Sundance Film Fest 2019: Diversity and Inclusion–New Rules of the Game

“I’ve been to a few Sundances, and this one definitely feels really inclusive. There are a lot of movies I really want to see because of it,” said Jessica Williams, the writer, star, and co-creator of HBO’s Two Dope Queens.

In November, the Sundance Film Institute announced that it had achieved gender parity among its film programmers.

Mostly White Male Critics–No More

It then shuffled its media credentials to favor underrepresented film critics. In an opening day press conference, Sundance Institute Executive Director Keri Putnam said that the festival was horrified to realize it had been admitting “mostly white male critics.”

“This lack of inclusion has real-world implications,” Putnam said. “So we decided to do something about it.”

Sundance shook up its critical ranks to the point where 63% of the press is from underrepresented groups.

At a time when Hollywood is being pressured to become more inclusive, Sundance is taking the lead.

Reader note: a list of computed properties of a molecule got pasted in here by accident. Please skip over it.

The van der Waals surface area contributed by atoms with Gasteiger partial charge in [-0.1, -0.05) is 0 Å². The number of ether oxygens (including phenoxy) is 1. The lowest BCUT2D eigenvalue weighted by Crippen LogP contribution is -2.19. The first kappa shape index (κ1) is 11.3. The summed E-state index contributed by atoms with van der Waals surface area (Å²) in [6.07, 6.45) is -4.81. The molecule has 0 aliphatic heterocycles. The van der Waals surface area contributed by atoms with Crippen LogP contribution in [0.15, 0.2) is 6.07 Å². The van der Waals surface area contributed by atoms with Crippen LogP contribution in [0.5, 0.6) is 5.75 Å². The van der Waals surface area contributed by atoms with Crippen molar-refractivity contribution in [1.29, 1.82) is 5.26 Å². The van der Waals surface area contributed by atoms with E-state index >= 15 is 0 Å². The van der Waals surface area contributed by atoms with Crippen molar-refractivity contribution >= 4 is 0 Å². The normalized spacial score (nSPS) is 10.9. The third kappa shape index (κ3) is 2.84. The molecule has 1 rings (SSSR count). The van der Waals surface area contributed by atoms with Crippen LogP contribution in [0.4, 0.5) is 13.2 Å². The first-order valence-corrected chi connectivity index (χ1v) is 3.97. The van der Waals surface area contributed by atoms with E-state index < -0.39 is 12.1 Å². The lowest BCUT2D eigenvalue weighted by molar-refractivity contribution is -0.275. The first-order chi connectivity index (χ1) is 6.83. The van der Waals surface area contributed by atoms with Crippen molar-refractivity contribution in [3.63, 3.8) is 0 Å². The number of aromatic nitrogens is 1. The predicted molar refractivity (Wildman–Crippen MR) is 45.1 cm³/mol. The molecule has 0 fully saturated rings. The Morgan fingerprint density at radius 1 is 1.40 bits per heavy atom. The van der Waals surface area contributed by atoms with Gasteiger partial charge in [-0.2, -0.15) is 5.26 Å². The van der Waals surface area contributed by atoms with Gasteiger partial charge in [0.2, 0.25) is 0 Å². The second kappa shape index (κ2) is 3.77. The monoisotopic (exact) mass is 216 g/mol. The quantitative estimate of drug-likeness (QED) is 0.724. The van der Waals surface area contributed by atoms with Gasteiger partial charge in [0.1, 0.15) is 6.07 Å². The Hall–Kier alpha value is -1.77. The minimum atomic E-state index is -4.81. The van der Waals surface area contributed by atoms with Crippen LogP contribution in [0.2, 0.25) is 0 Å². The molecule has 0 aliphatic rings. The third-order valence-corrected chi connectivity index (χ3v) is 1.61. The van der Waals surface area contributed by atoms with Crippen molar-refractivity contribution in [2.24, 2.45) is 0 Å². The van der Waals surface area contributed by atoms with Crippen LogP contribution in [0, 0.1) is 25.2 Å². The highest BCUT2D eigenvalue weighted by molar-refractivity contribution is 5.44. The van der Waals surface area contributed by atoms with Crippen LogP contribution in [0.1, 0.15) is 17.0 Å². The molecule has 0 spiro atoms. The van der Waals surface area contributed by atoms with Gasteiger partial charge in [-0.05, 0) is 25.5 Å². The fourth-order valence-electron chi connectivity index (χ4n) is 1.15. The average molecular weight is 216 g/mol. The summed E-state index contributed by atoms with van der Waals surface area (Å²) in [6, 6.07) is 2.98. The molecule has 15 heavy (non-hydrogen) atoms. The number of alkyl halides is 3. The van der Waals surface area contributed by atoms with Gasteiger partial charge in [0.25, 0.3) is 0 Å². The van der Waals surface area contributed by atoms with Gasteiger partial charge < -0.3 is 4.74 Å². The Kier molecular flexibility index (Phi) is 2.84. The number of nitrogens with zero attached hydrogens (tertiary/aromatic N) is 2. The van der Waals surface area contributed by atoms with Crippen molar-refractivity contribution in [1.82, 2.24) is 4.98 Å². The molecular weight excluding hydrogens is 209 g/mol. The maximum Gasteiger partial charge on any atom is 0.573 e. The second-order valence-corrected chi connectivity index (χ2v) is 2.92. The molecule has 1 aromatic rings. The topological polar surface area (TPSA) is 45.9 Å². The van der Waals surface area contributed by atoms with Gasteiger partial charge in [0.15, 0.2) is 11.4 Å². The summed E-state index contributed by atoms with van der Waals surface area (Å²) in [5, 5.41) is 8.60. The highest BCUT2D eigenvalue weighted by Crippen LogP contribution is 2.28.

Women Directors: 40 percent

Of 112 films in the official selection, 40% are directed or co-directed by a woman, up 3% from 2018.

Among the directors in the four primary competition categories (56 of 112), 39% are people of color.  That’s also up 3% from the previous year.

Those who identified as LGBTQ directed 13% of the year’s films.  This is the first year that the festival has reported the statistics of that category.

“That’s the game changer, we’re telling our own stories instead of auditioning for someone else’s. When you have that power, it’s harder to take it away, especially from creators,” said Phoebe Robinson, co-creator of “Two Dope Queens.”

HBO’s Main Street lounge held speed-mentoring sessions for aspiring filmmakers from diverse backgrounds. Mentors included “Insecure” executive producer Amy Aniobi and co-producer Ben Cory Jones, “Ballers” story editor Jason Lew, “Westworld” staff writer Gina Atwater and “Camping” cinematographer Quyen Tran.

The festival showed de facto the importance of stronger mentoring in changing the ranks of the executive, directors, and writers divisions.